3. Allegretto – Presto

The third movement of Mozart’s Piano Concerto No. 17 in G major, K. 453, is marked “Allegretto,” offering a delightful and spirited finale to the concerto. This movement is distinguished by its playful character and the masterful interplay between the solo piano and the orchestra. It showcases Mozart’s ability to craft music that is both engaging and sophisticated, blending light-heartedness with intricate musical ideas.

Structured as a theme with variations, the movement explores a simple, yet charming melody introduced at the beginning. This theme serves as a canvas for Mozart’s creativity, as he subjects it to a series of variations that explore different moods, textures, and harmonic landscapes. Each variation highlights a different aspect of the piano’s capabilities, from lyrical passages and virtuosic flourishes to delicate interludes and robust, orchestral textures. The variations are not only a display of the soloist’s technical prowess but also a testament to Mozart’s genius in variation form, demonstrating his ability to transform a single theme into a multitude of expressive forms.

The orchestration in this movement is particularly effective in complementing and contrasting the piano’s role. The woodwinds, strings, and brass each play significant roles in the variations, sometimes supporting the piano and at other times engaging in a lively dialogue with it. This interaction enriches the texture and adds depth to the musical conversation.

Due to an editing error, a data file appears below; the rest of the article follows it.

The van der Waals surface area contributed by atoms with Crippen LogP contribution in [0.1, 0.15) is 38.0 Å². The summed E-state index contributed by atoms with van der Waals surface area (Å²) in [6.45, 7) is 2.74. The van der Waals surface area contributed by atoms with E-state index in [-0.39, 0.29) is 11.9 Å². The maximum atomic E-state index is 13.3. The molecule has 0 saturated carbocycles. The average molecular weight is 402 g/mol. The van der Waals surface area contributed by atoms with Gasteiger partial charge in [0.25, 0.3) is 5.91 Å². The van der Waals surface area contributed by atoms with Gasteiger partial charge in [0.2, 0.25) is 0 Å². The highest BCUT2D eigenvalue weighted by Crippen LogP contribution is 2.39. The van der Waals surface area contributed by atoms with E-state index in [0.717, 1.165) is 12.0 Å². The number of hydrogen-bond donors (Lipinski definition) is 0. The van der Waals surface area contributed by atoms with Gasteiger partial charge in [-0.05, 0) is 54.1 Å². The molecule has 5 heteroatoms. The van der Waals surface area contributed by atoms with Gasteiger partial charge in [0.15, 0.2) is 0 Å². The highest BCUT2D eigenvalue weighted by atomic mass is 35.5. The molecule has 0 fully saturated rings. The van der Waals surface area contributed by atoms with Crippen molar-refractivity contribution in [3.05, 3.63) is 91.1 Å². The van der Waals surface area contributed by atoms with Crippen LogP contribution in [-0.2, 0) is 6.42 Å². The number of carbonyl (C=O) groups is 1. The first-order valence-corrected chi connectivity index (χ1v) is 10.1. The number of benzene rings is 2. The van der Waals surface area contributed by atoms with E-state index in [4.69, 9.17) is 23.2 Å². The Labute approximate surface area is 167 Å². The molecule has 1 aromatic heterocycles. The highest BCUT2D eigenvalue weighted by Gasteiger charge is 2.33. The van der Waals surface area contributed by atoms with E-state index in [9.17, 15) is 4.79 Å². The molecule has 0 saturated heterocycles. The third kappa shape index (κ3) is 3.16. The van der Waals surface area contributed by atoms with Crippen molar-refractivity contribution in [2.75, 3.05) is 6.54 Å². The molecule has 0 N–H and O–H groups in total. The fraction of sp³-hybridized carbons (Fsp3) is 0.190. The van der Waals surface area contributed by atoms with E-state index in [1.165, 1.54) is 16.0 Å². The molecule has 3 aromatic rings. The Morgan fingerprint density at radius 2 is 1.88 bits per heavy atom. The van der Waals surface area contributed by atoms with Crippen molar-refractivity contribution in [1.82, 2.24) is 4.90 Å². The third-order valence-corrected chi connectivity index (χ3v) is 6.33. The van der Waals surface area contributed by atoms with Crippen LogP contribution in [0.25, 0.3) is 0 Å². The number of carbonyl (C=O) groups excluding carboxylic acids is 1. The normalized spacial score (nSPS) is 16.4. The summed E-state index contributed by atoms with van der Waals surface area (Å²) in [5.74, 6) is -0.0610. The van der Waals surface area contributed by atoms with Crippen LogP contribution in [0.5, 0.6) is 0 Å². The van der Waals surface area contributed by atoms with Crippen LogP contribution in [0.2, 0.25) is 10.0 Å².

One of the most charming aspects of this movement is its sense of spontaneity and joy. Despite the complexity of the variations and the sophistication of the orchestration, there is an overarching feeling of playfulness and ease that pervades the movement. This characteristic makes the finale both accessible and deeply satisfying, encapsulating the essence of Mozart’s musical genius.

The third movement concludes the concerto on a high note, leaving the audience with a sense of fulfillment and admiration for Mozart’s compositional skill. It is a fitting end to a work that is celebrated for its beauty, inventiveness, and emotional depth, showcasing the enduring appeal of Mozart’s music.


M. Özgür Nevres

Published by M. Özgür Nevres

I am Özgür Nevres, a software engineer, a former road racing cyclist, and also an amateur musician. I opened to share my favorite music. I also take care of stray cats & dogs. This website's all income goes directly to our furry friends. Please consider supporting me on Patreon, so I can help more animals!